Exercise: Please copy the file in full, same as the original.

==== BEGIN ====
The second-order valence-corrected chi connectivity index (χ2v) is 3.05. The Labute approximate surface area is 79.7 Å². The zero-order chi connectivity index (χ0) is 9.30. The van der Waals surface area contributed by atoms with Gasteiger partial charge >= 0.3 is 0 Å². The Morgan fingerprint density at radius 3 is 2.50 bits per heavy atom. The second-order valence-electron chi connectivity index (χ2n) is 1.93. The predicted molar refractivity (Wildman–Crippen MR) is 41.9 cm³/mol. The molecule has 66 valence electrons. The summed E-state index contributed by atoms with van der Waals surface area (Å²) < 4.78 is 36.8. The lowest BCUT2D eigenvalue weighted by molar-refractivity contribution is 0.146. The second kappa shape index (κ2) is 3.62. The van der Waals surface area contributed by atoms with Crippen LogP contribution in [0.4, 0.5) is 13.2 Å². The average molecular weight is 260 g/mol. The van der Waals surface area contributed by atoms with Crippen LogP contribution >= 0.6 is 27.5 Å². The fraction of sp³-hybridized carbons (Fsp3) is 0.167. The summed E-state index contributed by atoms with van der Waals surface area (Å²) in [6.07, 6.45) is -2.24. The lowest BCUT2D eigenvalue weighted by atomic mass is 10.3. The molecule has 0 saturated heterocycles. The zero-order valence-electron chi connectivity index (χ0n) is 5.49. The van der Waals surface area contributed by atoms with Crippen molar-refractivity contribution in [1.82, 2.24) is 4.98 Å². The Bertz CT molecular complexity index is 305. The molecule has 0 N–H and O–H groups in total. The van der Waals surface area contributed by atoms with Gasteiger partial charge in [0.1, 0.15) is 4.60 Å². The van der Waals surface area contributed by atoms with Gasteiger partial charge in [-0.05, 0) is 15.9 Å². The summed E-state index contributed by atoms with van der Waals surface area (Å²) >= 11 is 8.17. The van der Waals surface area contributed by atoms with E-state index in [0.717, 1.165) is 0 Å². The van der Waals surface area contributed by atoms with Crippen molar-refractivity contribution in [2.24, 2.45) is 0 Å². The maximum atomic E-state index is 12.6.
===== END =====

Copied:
The second-order valence-corrected chi connectivity index (χ2v) is 3.05. The Labute approximate surface area is 79.7 Å². The zero-order chi connectivity index (χ0) is 9.30. The van der Waals surface area contributed by atoms with Gasteiger partial charge >= 0.3 is 0 Å². The Morgan fingerprint density at radius 3 is 2.50 bits per heavy atom. The second-order valence-electron chi connectivity index (χ2n) is 1.93. The predicted molar refractivity (Wildman–Crippen MR) is 41.9 cm³/mol. The molecule has 66 valence electrons. The summed E-state index contributed by atoms with van der Waals surface area (Å²) < 4.78 is 36.8. The lowest BCUT2D eigenvalue weighted by molar-refractivity contribution is 0.146. The second kappa shape index (κ2) is 3.62. The van der Waals surface area contributed by atoms with Crippen LogP contribution in [0.4, 0.5) is 13.2 Å². The average molecular weight is 260 g/mol. The van der Waals surface area contributed by atoms with Crippen LogP contribution >= 0.6 is 27.5 Å². The fraction of sp³-hybridized carbons (Fsp3) is 0.167. The summed E-state index contributed by atoms with van der Waals surface area (Å²) in [6.07, 6.45) is -2.24. The lowest BCUT2D eigenvalue weighted by atomic mass is 10.3. The molecule has 0 saturated heterocycles. The zero-order valence-electron chi connectivity index (χ0n) is 5.49. The van der Waals surface area contributed by atoms with Crippen molar-refractivity contribution in [1.82, 2.24) is 4.98 Å². The Bertz CT molecular complexity index is 305. The molecule has 0 N–H and O–H groups in total. The van der Waals surface area contributed by atoms with Gasteiger partial charge in [0.1, 0.15) is 4.60 Å². The van der Waals surface area contributed by atoms with Gasteiger partial charge in [-0.05, 0) is 15.9 Å². The summed E-state index contributed by atoms with van der Waals surface area (Å²) >= 11 is 8.17. The van der Waals surface area contributed by atoms with E-state index in [0.717, 1.165) is 0 Å². The van der Waals surface area contributed by atoms with Crippen molar-refractivity contribution in [2.24, 2.45) is 0 Å². The maximum atomic E-state index is 12.6.